Vets’ Press Article

Please Contact: Lynn Weed,
Test Vets Win Medical Care and “Notice”
by Lynn Weed
November 19, 2013 California

U.S. District Judge Claudia Wilken (CA), today issued an injunction in the case of Vietnam Veterans of America, et al. v. CIA, et al., directing that the Army inform this national class of veteran test subjects, of the details and health effects of experiments performed on them while, they served as active duty military. These vets, from across the country * sued based on tests performed on them, at the Edgewood Arsenal base in Maryland, using allegedly more than 400 different chemical and biological substances. The tests occurred over a span of more than fifty years (1938 – 86) and involved tens of thousands of active duty military. The substances these veterans were tested with, ranged from drugs or chemicals (sarin, LSD, BZ, mustard gas and a THC analog called “red oil”) to biological weapon agents such as tulaaremia and Q-Fever.

Judge Claudia Wilken granted summary judgment that the Army has “an ongoing duty to warn members of the class about newly acquired information that may affect their well-being now and in the future as it becomes available,” and enjoined the Army to inform veterans about the nature, duration and possible health effects of the biological or chemical experiments. The Army is required to provide the court with a plan for notifying veterans about the experiments, within 90 days. The court also found that Army Regulation 70-25 “entitles Plaintiffs to medical care for any disabilities, injuries or illnesses suffered. Through this ruling, the vets can get the medical coverage needed for their illnesses and disabilities suffered.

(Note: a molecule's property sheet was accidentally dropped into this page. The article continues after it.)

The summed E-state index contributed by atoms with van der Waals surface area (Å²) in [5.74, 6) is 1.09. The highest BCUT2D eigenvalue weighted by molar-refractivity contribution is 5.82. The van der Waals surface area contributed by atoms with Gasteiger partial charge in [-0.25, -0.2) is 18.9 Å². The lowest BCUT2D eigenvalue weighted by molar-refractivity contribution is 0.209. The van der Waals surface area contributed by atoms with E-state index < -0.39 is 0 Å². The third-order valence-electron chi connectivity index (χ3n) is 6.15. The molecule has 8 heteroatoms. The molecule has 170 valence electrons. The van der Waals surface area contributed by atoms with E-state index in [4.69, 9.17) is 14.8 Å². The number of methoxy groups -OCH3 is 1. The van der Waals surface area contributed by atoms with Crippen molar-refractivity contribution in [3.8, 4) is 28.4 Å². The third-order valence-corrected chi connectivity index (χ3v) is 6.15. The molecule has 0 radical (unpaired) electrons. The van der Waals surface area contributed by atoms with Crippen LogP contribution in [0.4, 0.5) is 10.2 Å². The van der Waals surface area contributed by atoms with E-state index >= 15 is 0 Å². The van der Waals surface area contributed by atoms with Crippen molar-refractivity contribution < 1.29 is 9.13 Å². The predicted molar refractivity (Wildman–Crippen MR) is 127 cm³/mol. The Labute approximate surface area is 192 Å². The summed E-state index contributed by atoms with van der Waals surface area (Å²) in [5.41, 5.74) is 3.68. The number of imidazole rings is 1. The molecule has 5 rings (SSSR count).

While these are important claims decided for the plaintiff veterans, their initial claims also sought resolution on other issues, including medical care from the Army, itself, instead of the Veterans Administration. This reflects a general belief among enlisted people that the Army provides better medical care than the Veterans Administration. The vets have appealed this Summary Judgment Order, seeking their additional claims to be reassessed by the Appellate Court.

Surviving vets deal with post-traumatic stress disorder, and a variety of other diseases or disabling ailments, associated with the test substances.

The Nuremberg Code, the Wilson Directive and 45 C.F.R. 46 prohibit against human experimentation without the informed consent of the human subject. No medical facility, doctor, contractor or military person may experiment on humans without their informed consent.

The first Appellate date for the vets is Wednesday, December 4, 2013 when mediative forms will be due.

The Philadelphia Inquirer exposed similar military intelligence experiments performed on Holmesburg Prison inmates in PA, during the same years. These “Experimentation Survivors” were exposed to and tested with similar substances as the Vets. Pharmaceutical companies such as Johnson and Johnson and others made millions on the test results, while these prisoners were often paid “a dollar a day”, for using their bodies for experimentation. They now suffer the same or similar, disabling diseases and illnesses as the vets. Author Allen Hornblum wrote about these human “experiments” in his best selling book, Acres of Skin.
For more information:
Lynn Weed, Paralegal, NYC
Able, CIDNY Newspaper Writer


About keepkelb

Paralegal, Human Rights Activist, Newswriter, Award Winner, Support for Disabled People from Helen Marshall, Borough Pres. Queens, NY, Writer for Able Newspaper, Long Island, Current Project
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